One of the standard objections made by such New World scholars is that the Mesoamericans did not have the wheel and did not use metal, whereas the Chinese clearly used both. Well, while the latter is true, it is not quite true to say that the Mesoamericans did not know the concept of the wheel, since wheels are found on their toys, thus indicating that they knew full well about the wheel. Also, it is known that the Maya knew about the use of metals for a very long, long time, and did not pick up metal use until the Postclassic period. But according to Linda Schele, they had long since known of metals but simply decided not to use them, most likely for cosmological and symbolic reasons. These are precisely the kinds of reasons that cause conservative societies to reject technologies which are "obviously better," for the assumption made by scholars that technologies are used when they are present and available and of obvious benefit is simply wrong. All sorts of religious and cosmological taboos routinely prevent archaic societies from picking up "superior" technologies.
So those objections are entirely artificial.
Diehl's book is readable if you are interested in the Olmec, but not if you are interested in knowing whethe the Olmecs might have been influenced by the Chinese. For that, you need a real scholar, not an academic anxious about what his peers might think of his dissenting opinions. Peer pressure is a strong motivator that distorts the thinking of academics in all kinds of ways, and that is why they cannot usually be relied upon for truth. Loners and outsiders are much better sources of truth, since they do not have to worry about what their peers will think of them or whether or not they will get tenure if they say something heretical.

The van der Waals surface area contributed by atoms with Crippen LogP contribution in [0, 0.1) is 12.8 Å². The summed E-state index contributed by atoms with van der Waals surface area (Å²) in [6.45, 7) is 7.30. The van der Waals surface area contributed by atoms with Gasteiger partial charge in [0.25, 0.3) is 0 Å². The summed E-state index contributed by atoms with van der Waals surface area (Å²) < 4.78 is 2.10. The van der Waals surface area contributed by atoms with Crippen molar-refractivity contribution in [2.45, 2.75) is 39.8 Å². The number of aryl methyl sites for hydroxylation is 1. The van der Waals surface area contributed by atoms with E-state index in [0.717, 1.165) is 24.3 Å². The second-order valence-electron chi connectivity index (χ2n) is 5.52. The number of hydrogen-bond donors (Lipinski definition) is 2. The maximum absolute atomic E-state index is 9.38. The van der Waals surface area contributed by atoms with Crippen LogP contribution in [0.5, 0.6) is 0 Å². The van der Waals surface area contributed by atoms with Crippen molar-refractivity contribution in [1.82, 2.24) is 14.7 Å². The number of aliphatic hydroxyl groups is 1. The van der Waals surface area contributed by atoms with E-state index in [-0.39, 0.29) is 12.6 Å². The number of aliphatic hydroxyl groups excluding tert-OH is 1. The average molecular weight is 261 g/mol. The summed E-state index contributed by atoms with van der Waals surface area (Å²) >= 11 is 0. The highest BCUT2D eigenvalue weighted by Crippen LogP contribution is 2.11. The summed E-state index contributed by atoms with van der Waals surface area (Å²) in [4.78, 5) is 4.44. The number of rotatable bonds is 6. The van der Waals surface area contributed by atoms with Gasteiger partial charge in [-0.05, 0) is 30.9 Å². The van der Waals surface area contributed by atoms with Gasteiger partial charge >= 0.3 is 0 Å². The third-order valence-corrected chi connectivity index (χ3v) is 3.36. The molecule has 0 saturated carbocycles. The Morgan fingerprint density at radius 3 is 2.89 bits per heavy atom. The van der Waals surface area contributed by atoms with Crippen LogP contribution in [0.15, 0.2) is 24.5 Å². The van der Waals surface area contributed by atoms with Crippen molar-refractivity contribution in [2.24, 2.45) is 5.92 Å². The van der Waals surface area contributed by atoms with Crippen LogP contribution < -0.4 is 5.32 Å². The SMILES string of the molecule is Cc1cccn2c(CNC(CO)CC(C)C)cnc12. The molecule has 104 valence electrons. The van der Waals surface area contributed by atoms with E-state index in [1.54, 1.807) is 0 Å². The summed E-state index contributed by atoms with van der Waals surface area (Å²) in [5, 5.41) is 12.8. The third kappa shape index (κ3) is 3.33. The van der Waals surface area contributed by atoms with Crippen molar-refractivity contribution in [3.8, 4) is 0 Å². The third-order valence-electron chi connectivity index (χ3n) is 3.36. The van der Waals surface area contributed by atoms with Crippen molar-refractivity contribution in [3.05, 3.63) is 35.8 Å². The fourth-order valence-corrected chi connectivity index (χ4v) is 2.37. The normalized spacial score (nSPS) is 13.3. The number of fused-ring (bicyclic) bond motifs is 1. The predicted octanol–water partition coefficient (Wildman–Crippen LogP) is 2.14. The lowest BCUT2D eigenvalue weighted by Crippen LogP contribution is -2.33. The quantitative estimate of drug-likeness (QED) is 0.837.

--John David Ebert, author of Celluloid Heroes & Mechanical Dragons: Film as the Mythology of Electronic Society
The book is
1st: absolutely poor in the photographs and hand made drawings
2nd: all themes about controverse objects and artifacts are omitted with high accuracy
3rd: the situation he described is true for Mexico of the 1940ies, not of today (treasure hunters damage most of the areas - he should visit it today, please!and learn about mexican law concerning this subject)
4th: he is not able to discuss the problem that on olmec reliefs clearly negroid people and semitic people are portrayed-indians in this regions looks not like the the portraits of olmec heads
5th: he forgot the archaeological artifacts of Monte alban
Conclusion: If this is an high graduated professor of an university, something of the knowledge and thinking of this people most me out of time. Or, what is the reason for a professor to speak about were-Jaguars-is he consuming were-wolf-films?
PS: I know all olmec places very well and think, i know what I' m speaking about!
Watch Video Here: http://www.amazon.com/review/R1990VDV3AWT5X Richard A. Diehl provides a well written and informative account of the Olmecs. It is richly illustrated and written in clear and concise language. The book is easy to read.
The book makes it clear that the Olmec civilization is diverse and widespread. It provides an abundance of information that support the view that the Olmec civilization is the "Mother Culture" of Mexico.It gives a detailed account of Olmec civilization in the heartland and the expansion of Olmec influence into Basin of Mexico,Chiapas, Oaxaca, Gurero, the highlands of Mexico and Central America.
There are a couple of problems with the book. For example,on pg 13, Dr. Diehl claims that we don't have any surviving Olmec skeletons. Granted they are not found in Olman but Dr. Wiercinski did examine Olmec skeletons from Tlatilco that indicate that in the late period of Olmec history the civilization was made up of people from diverse racial and ethnic backgrounds.
The book engages the reader in a discovery of an ancient time when great men and women set out to develop a new civilization and open up new lands for settlement. It is a good summary of the research concerning the Olmec up to now. It will serve as popular introduction to Olmec civilization for years to come.
This film provides a discussion of the Olmec writing system. Whereas Prof. Diehl thinks that the idea that Olmec art and culture can not be attributed to seafaring Africans, this film shows how the Olmec spoke a Mande language and that the writing of the Olmec can be read using the Vai script. It explains the decipherment of the Olmec writing and how it provides keen insight into Olmec civilization and its royals. Olmec Writing provides a detailed discussion of the Olmec writing only hinted at by Richard A. Diehl.
The photography and graphics in this book are the poorest I have seen in a very long time in books of similar interest. This is a shame as image clarity is extremely important to understanding the culture and especially the art of the Olmec. That is the only thing that we have left of the Olmecs.